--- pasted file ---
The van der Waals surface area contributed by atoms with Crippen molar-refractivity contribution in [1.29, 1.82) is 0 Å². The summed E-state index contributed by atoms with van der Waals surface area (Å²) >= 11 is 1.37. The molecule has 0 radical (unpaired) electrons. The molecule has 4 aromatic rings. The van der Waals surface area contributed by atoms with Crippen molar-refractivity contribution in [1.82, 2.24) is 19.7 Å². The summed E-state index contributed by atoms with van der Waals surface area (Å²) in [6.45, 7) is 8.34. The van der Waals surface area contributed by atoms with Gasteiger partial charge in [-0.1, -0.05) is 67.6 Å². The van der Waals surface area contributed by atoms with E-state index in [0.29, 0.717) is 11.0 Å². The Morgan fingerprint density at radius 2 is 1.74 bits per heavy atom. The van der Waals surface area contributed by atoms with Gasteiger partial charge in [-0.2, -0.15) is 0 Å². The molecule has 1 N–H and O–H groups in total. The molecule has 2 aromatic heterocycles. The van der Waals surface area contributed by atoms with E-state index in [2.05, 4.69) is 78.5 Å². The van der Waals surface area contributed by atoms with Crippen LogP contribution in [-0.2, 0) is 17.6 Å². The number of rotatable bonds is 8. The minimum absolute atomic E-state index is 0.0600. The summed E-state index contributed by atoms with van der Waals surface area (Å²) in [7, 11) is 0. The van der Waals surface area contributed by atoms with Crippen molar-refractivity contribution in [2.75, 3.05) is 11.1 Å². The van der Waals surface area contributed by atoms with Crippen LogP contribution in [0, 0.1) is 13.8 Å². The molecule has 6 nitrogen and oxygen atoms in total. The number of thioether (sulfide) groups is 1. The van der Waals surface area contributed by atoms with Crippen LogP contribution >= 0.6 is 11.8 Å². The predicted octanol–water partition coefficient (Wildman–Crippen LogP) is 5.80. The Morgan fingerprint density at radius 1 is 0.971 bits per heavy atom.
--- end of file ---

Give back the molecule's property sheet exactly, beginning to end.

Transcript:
The van der Waals surface area contributed by atoms with Crippen molar-refractivity contribution in [1.29, 1.82) is 0 Å². The summed E-state index contributed by atoms with van der Waals surface area (Å²) >= 11 is 1.37. The molecule has 0 radical (unpaired) electrons. The molecule has 4 aromatic rings. The van der Waals surface area contributed by atoms with Crippen molar-refractivity contribution in [1.82, 2.24) is 19.7 Å². The summed E-state index contributed by atoms with van der Waals surface area (Å²) in [6.45, 7) is 8.34. The van der Waals surface area contributed by atoms with Gasteiger partial charge in [-0.1, -0.05) is 67.6 Å². The van der Waals surface area contributed by atoms with E-state index in [0.29, 0.717) is 11.0 Å². The Morgan fingerprint density at radius 2 is 1.74 bits per heavy atom. The van der Waals surface area contributed by atoms with Gasteiger partial charge in [-0.2, -0.15) is 0 Å². The molecule has 1 N–H and O–H groups in total. The molecule has 2 aromatic heterocycles. The van der Waals surface area contributed by atoms with E-state index in [2.05, 4.69) is 78.5 Å². The van der Waals surface area contributed by atoms with Crippen LogP contribution in [-0.2, 0) is 17.6 Å². The number of rotatable bonds is 8. The minimum absolute atomic E-state index is 0.0600. The summed E-state index contributed by atoms with van der Waals surface area (Å²) in [7, 11) is 0. The van der Waals surface area contributed by atoms with Crippen molar-refractivity contribution in [2.75, 3.05) is 11.1 Å². The van der Waals surface area contributed by atoms with Crippen LogP contribution in [0, 0.1) is 13.8 Å². The molecule has 6 nitrogen and oxygen atoms in total. The number of thioether (sulfide) groups is 1. The van der Waals surface area contributed by atoms with Crippen LogP contribution >= 0.6 is 11.8 Å². The predicted octanol–water partition coefficient (Wildman–Crippen LogP) is 5.80. The Morgan fingerprint density at radius 1 is 0.971 bits per heavy atom.